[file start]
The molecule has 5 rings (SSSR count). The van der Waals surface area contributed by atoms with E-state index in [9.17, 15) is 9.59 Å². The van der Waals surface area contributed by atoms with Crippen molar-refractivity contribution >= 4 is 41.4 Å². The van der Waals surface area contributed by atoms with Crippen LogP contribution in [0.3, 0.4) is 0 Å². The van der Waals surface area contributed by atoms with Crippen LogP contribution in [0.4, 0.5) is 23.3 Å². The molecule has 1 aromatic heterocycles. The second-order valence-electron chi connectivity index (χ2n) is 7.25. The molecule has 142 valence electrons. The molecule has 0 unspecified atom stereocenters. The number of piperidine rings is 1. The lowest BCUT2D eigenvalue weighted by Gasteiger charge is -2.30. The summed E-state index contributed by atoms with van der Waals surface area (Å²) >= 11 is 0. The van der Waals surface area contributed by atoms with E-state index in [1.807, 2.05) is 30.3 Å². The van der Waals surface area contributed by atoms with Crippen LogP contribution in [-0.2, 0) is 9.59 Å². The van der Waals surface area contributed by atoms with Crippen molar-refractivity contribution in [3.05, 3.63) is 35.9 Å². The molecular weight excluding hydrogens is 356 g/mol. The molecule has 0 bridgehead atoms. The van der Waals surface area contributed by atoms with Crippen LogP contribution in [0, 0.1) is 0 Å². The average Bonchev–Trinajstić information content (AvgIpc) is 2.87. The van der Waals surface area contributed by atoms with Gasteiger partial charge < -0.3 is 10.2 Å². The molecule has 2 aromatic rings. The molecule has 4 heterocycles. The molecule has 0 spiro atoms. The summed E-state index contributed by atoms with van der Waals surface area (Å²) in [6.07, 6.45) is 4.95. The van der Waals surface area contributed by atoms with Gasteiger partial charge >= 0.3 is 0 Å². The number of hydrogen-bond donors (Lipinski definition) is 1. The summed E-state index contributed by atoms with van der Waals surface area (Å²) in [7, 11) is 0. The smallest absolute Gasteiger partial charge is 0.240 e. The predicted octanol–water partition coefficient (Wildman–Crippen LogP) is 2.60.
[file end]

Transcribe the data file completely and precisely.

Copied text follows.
The molecule has 5 rings (SSSR count). The van der Waals surface area contributed by atoms with E-state index in [9.17, 15) is 9.59 Å². The van der Waals surface area contributed by atoms with Crippen molar-refractivity contribution >= 4 is 41.4 Å². The van der Waals surface area contributed by atoms with Crippen LogP contribution in [0.3, 0.4) is 0 Å². The van der Waals surface area contributed by atoms with Crippen LogP contribution in [0.4, 0.5) is 23.3 Å². The molecule has 1 aromatic heterocycles. The second-order valence-electron chi connectivity index (χ2n) is 7.25. The molecule has 142 valence electrons. The molecule has 0 unspecified atom stereocenters. The number of piperidine rings is 1. The lowest BCUT2D eigenvalue weighted by Gasteiger charge is -2.30. The summed E-state index contributed by atoms with van der Waals surface area (Å²) >= 11 is 0. The van der Waals surface area contributed by atoms with E-state index in [1.807, 2.05) is 30.3 Å². The van der Waals surface area contributed by atoms with Crippen LogP contribution in [-0.2, 0) is 9.59 Å². The van der Waals surface area contributed by atoms with Crippen molar-refractivity contribution in [3.05, 3.63) is 35.9 Å². The molecular weight excluding hydrogens is 356 g/mol. The molecule has 0 bridgehead atoms. The van der Waals surface area contributed by atoms with Crippen LogP contribution in [0, 0.1) is 0 Å². The average Bonchev–Trinajstić information content (AvgIpc) is 2.87. The van der Waals surface area contributed by atoms with Gasteiger partial charge < -0.3 is 10.2 Å². The molecule has 2 aromatic rings. The molecule has 4 heterocycles. The molecule has 0 spiro atoms. The summed E-state index contributed by atoms with van der Waals surface area (Å²) in [6.07, 6.45) is 4.95. The van der Waals surface area contributed by atoms with Gasteiger partial charge >= 0.3 is 0 Å². The number of hydrogen-bond donors (Lipinski definition) is 1. The summed E-state index contributed by atoms with van der Waals surface area (Å²) in [7, 11) is 0. The smallest absolute Gasteiger partial charge is 0.240 e. The predicted octanol–water partition coefficient (Wildman–Crippen LogP) is 2.60.